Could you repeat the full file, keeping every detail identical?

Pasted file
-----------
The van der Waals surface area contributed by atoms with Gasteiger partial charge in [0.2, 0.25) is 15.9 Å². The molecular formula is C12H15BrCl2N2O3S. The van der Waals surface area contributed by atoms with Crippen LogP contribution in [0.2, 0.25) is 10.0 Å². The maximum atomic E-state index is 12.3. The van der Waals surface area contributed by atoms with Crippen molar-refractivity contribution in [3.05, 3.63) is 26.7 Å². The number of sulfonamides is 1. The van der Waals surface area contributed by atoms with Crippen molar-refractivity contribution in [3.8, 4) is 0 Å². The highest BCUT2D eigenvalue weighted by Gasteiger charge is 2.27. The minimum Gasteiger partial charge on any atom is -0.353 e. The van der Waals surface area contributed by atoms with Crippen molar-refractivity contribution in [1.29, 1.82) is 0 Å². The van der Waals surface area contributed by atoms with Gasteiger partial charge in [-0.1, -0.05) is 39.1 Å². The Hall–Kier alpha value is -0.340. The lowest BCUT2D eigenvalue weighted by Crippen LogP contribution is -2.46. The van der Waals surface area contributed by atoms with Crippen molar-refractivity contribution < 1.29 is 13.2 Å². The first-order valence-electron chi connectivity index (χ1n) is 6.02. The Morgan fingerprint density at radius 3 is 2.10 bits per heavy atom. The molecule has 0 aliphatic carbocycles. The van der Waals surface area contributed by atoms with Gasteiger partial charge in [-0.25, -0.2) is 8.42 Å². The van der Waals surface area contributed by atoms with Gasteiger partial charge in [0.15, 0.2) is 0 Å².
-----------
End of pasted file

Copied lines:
The van der Waals surface area contributed by atoms with Gasteiger partial charge in [0.2, 0.25) is 15.9 Å². The molecular formula is C12H15BrCl2N2O3S. The van der Waals surface area contributed by atoms with Crippen LogP contribution in [0.2, 0.25) is 10.0 Å². The maximum atomic E-state index is 12.3. The van der Waals surface area contributed by atoms with Crippen molar-refractivity contribution in [3.05, 3.63) is 26.7 Å². The number of sulfonamides is 1. The van der Waals surface area contributed by atoms with Crippen molar-refractivity contribution in [3.8, 4) is 0 Å². The highest BCUT2D eigenvalue weighted by Gasteiger charge is 2.27. The minimum Gasteiger partial charge on any atom is -0.353 e. The van der Waals surface area contributed by atoms with Crippen molar-refractivity contribution in [1.29, 1.82) is 0 Å². The van der Waals surface area contributed by atoms with Gasteiger partial charge in [-0.1, -0.05) is 39.1 Å². The Hall–Kier alpha value is -0.340. The lowest BCUT2D eigenvalue weighted by Crippen LogP contribution is -2.46. The van der Waals surface area contributed by atoms with Crippen molar-refractivity contribution < 1.29 is 13.2 Å². The first-order valence-electron chi connectivity index (χ1n) is 6.02. The Morgan fingerprint density at radius 3 is 2.10 bits per heavy atom. The molecule has 0 aliphatic carbocycles. The van der Waals surface area contributed by atoms with Gasteiger partial charge in [-0.25, -0.2) is 8.42 Å². The van der Waals surface area contributed by atoms with Gasteiger partial charge in [0.15, 0.2) is 0 Å².